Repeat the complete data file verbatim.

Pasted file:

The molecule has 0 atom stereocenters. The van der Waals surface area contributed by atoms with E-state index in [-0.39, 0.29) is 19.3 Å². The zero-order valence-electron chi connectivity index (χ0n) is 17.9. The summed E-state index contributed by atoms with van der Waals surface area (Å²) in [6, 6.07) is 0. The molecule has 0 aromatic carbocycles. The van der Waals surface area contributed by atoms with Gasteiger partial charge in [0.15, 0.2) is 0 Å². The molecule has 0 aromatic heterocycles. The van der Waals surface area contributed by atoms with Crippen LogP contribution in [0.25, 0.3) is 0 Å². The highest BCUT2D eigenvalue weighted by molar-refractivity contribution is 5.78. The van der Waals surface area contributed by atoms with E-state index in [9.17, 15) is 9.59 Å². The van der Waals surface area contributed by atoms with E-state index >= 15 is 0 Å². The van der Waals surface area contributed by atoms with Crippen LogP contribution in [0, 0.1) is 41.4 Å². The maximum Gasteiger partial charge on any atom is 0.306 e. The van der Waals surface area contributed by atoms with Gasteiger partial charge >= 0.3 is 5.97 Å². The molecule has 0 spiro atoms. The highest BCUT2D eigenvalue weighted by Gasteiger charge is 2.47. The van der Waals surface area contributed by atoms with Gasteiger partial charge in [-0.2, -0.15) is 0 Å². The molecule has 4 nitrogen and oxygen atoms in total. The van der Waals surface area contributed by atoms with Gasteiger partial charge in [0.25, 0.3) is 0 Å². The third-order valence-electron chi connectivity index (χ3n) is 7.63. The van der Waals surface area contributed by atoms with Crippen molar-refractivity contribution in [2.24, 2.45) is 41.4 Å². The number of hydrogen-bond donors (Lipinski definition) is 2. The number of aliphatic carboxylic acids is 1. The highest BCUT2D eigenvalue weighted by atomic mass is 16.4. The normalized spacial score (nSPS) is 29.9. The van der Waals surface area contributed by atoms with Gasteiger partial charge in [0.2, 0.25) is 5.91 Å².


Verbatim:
The molecule has 0 atom stereocenters. The van der Waals surface area contributed by atoms with E-state index in [-0.39, 0.29) is 19.3 Å². The zero-order valence-electron chi connectivity index (χ0n) is 17.9. The summed E-state index contributed by atoms with van der Waals surface area (Å²) in [6, 6.07) is 0. The molecule has 0 aromatic carbocycles. The van der Waals surface area contributed by atoms with Gasteiger partial charge in [0.15, 0.2) is 0 Å². The molecule has 0 aromatic heterocycles. The van der Waals surface area contributed by atoms with Crippen LogP contribution in [0.25, 0.3) is 0 Å². The highest BCUT2D eigenvalue weighted by molar-refractivity contribution is 5.78. The van der Waals surface area contributed by atoms with E-state index in [9.17, 15) is 9.59 Å². The van der Waals surface area contributed by atoms with E-state index >= 15 is 0 Å². The van der Waals surface area contributed by atoms with Crippen LogP contribution in [0, 0.1) is 41.4 Å². The maximum Gasteiger partial charge on any atom is 0.306 e. The van der Waals surface area contributed by atoms with Gasteiger partial charge >= 0.3 is 5.97 Å². The molecule has 0 spiro atoms. The highest BCUT2D eigenvalue weighted by Gasteiger charge is 2.47. The van der Waals surface area contributed by atoms with Gasteiger partial charge in [-0.2, -0.15) is 0 Å². The molecule has 4 nitrogen and oxygen atoms in total. The van der Waals surface area contributed by atoms with Gasteiger partial charge in [0.25, 0.3) is 0 Å². The third-order valence-electron chi connectivity index (χ3n) is 7.63. The van der Waals surface area contributed by atoms with Crippen molar-refractivity contribution in [2.24, 2.45) is 41.4 Å². The number of hydrogen-bond donors (Lipinski definition) is 2. The number of aliphatic carboxylic acids is 1. The highest BCUT2D eigenvalue weighted by atomic mass is 16.4. The normalized spacial score (nSPS) is 29.9. The van der Waals surface area contributed by atoms with Gasteiger partial charge in [0.2, 0.25) is 5.91 Å².